December 12, 2020; Jackson Hole News & Guide
NPQ has seen a lot of anecdotes and “common knowledge” passing for real information about the state of nonprofits as we near the close of 2020. As we’ve mentioned before, these often take the form of reports that “donations are down while need is up,” even though that’s not precisely the case. Now, the Human Services Council of Jackson Hole, Wyoming, has produced an interesting chart that tries a different and perhaps more effective way to convey what’s really going on in a local nonprofit economy, taking into account the amount that is actually contributed by donations versus state, local, and federal government income and earned income.
Sign up for our free newsletter
Subscribe to the NPQ newsletter to have our top stories delivered directly to your inbox.
The particular grouping of agencies referenced in this chart are the area’s ten largest human services agencies. That does make a difference in how the numbers look, but one impression is that it’s state government money that’s waning, while individual giving appears in relatively good shape. The other remarkable trend line is the one for the growth of need. (The chart is missing a few years of data and, for some reason, counts 2019 twice, but the trends are still clear).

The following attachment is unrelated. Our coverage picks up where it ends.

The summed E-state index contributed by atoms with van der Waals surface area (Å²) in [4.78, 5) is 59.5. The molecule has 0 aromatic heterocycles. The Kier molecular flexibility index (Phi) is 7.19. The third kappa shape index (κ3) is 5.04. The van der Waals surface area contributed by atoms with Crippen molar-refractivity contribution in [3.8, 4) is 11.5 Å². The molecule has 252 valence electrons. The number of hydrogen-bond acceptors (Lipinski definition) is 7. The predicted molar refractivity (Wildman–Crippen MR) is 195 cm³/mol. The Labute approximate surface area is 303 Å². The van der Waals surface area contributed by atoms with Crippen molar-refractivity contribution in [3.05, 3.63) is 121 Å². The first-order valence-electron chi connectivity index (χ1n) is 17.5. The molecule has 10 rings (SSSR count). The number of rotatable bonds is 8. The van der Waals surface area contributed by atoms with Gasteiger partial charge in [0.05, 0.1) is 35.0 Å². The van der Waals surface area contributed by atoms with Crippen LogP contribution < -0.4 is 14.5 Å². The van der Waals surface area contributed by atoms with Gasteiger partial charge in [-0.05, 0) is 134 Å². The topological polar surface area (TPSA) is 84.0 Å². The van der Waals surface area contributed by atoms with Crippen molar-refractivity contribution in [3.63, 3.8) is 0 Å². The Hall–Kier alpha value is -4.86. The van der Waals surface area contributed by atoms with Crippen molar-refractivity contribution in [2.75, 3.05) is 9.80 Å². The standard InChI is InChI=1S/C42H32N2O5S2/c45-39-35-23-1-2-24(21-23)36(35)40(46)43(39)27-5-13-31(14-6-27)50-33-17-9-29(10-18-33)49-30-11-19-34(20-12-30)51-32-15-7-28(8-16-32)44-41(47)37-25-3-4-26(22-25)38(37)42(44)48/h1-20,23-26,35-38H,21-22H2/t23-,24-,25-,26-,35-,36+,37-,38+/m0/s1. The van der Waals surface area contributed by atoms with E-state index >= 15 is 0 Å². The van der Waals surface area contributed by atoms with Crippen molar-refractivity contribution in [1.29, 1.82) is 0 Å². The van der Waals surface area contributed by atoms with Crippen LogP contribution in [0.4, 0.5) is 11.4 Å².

This chart, in other words, tells a great story—at least for internal stakeholders—indicating to some extent the increases and decreases in revenue and how the rise of need is on a far steeper trajectory than anything else. This information is good for donor appeals, and it doesn’t ignore the other revenue concerns we want our supporters to weigh in on.
NPQ has repeatedly suggested that nonprofits use dashboards to reflect such trends across internal stakeholder groups like the staff, board. and managers, providing a common set of reference points. This graph is a nice addition to any such endeavor, whether it is for an individual organization or locality. It’s obviously not a standalone tool, but it’s a vital one to help the public and all stakeholders get literate and get effective at building revenue to meet need.—Ruth McCambridge